Friday, September 20, 2013


Sometimes you expect finality and sometimes you expect things to continue and oftentimes what happens is exactly the opposite of what you would have predicted.

I had made two predictions yesterday -- one about eating outside, the other about plans for the future and it turns out I was wrong about eating outside and the jury's still out about whether I am right or wrong about the future. I'm betting I'm right and if I am right you will soon learn the full context of this rather vague discussion. I need certainty before I post things on Ocean. (Except for predictions about eating outside, where certainty is not required.)

Yesterday was such a bizarre day that I'm still trying to put a correct spin on it.

First -- the weather. Shorts and tank top were not light enough. The temps peaked at 88 but it felt like Miami Florida in mid August.

I worked on the porch, trying to understand how it could be that the flowers are spent and yet the weather is screaming at them that it's not time to retire! Too early! Too soon!

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Fine, except when you're done, you're done -- they retort and continue to drop their petals and go into hibernation.

In the afternoon, I take a break and plant my seven irises -- four in one bed, two in another, one on the side. Really? -- they seemed to be asking. You expect us to settle in and establish a home base here before winter? If you say so... I add good composting soil to make the transition that much pleasanter. Now it's up to them.

Finally, in the evening, I am reeling from a tumultuous day of work and decisions and irises and the hot muggy air and as I continue to work on my laptop I get the email warning of storms coming through. And it is at this point that Ed sets up the ladder to begin one of his most challenging construction projects ever -- to  replace the porch roof with strips of glass.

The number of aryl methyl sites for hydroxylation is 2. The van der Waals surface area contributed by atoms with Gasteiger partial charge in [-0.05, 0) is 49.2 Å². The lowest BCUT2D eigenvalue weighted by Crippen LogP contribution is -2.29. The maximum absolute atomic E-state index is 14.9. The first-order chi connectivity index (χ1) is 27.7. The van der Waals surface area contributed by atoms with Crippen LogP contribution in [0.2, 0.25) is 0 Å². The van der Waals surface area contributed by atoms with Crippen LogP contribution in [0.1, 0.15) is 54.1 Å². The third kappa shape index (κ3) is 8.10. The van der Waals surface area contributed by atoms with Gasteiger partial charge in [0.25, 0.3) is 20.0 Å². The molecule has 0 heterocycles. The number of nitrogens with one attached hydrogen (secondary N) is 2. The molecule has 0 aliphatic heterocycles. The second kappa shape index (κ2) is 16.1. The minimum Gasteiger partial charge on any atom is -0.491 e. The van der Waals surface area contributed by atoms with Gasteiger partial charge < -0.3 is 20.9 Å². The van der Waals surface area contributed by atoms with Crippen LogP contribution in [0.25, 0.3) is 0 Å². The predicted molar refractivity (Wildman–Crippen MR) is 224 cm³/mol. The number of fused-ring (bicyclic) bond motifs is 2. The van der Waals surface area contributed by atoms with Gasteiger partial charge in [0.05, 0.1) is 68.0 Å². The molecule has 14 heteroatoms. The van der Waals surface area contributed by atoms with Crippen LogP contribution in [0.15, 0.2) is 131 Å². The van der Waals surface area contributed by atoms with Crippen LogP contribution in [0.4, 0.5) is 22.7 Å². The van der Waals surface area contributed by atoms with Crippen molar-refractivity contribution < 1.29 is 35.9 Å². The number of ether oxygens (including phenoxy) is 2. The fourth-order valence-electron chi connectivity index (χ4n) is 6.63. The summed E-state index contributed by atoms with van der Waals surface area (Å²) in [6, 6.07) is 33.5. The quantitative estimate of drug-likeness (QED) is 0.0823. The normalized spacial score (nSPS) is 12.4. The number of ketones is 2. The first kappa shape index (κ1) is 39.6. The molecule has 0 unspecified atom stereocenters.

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It will be a long and arduous job -- weeks and weeks of work up there -- but I have to throw out this question: are you *sure* you want to begin just as the storms are about to descend on us?
He shrugs: tell me when they're here -- and continues with his sky-high assessment of the work ahead.

The irony is that the skies turn an eerie dark navy and the trees shudder a little and then -- nothing happens. A flash elsewhere, a small gust and quiet.

You'd think that the air cleared and that we have returned the corner -- to the same old crisp fall weather that we count on now, but it's never quite like that, is it? More often, transitions happen over an expanse of time and this one is moving slowly, artfully, so that in the morning, I step out, sample the air and say to Ed -- we'll be eating breakfast on the porch again.

And we do.

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